- How quickly I lost track of time and days–oblivious about major calendar events.
- Despite effort, how long it takes before any signs of weight loss are evidenced. (I set a goal to lose 20 pounds—which I did and have kept off since!)
- Observing my stress level and heart rate in the left, “low-excellent” value.
- To rediscover a deep love of reading and how much one can read without distractions.
- That Shirley and I thoroughly enjoy audible historical fiction.
- How well the congregation truly honored the sabbatical and the space we desired.
- How freeing and incredibly good it was to NOT think about sermon prep, meetings, budgets, or ANYTHING related to my role as lead pastor, and to do so without any guilt.
- A hint of anxiety as I entered the final weeks: Will my passion return?
My greatest joys:
- Not having any meeting—daytime or evening—for ten entire weeks! (A foretaste of heaven perhaps.)
- Spending lots of time with my best friend—my beloved wife.
- Finding regular exercise to be fulfilling and rewarding.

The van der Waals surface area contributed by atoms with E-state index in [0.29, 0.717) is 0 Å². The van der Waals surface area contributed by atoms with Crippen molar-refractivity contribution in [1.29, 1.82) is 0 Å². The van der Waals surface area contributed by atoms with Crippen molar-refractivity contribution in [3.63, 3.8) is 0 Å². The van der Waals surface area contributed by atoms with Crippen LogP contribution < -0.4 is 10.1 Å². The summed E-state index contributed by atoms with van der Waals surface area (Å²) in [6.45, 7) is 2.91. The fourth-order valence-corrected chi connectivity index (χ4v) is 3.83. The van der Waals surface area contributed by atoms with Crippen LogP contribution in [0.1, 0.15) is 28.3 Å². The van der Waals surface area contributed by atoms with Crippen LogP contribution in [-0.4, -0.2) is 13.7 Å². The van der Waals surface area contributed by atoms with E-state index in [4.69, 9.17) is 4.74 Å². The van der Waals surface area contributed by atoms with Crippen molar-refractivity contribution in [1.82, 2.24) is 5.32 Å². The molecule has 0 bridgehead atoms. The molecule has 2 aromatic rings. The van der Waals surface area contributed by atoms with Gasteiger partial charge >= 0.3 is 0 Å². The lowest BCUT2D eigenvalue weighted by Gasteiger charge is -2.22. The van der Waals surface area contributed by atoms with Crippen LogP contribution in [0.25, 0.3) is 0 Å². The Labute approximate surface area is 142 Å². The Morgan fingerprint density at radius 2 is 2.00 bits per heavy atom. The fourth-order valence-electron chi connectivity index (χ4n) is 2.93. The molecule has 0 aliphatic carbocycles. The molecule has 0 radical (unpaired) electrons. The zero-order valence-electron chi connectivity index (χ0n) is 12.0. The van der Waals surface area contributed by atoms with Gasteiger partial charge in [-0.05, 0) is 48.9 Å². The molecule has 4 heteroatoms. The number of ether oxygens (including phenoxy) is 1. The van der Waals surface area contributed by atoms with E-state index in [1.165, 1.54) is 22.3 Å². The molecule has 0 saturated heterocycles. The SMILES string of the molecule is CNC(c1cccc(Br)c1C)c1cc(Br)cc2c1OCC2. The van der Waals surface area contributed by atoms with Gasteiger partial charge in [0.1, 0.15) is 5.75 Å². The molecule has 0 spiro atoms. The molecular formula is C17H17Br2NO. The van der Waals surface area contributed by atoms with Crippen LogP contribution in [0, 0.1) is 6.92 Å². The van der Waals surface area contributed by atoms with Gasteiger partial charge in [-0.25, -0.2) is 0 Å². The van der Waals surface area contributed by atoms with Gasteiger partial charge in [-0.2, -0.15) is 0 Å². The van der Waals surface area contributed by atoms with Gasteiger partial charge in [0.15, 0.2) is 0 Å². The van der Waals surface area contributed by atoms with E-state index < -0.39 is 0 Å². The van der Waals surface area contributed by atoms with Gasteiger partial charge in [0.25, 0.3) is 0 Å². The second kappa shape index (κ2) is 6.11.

- Exceeding my goal in weight loss.
- Eating less and more healthily…and strangely wanting to do so.
- Having delightful distraction-free days with our grandchildren.
- Occasionally bumping into Weaverland friends and receiving much care and love.
- Working very hard physically and sweating buckets in various contexts.
- Experiencing a longing in my heart to get back to ministry at Weaverland.
Discoveries to sit with:
- That I am a beloved child of God who has inexpressible joy being with me.
- Sitting in my “nothing box” is indeed a Jesus-centered, Spirit-filled sacred space.
- At my core, I am a “Martha” (doing), I must learn the better from “Mary” (being).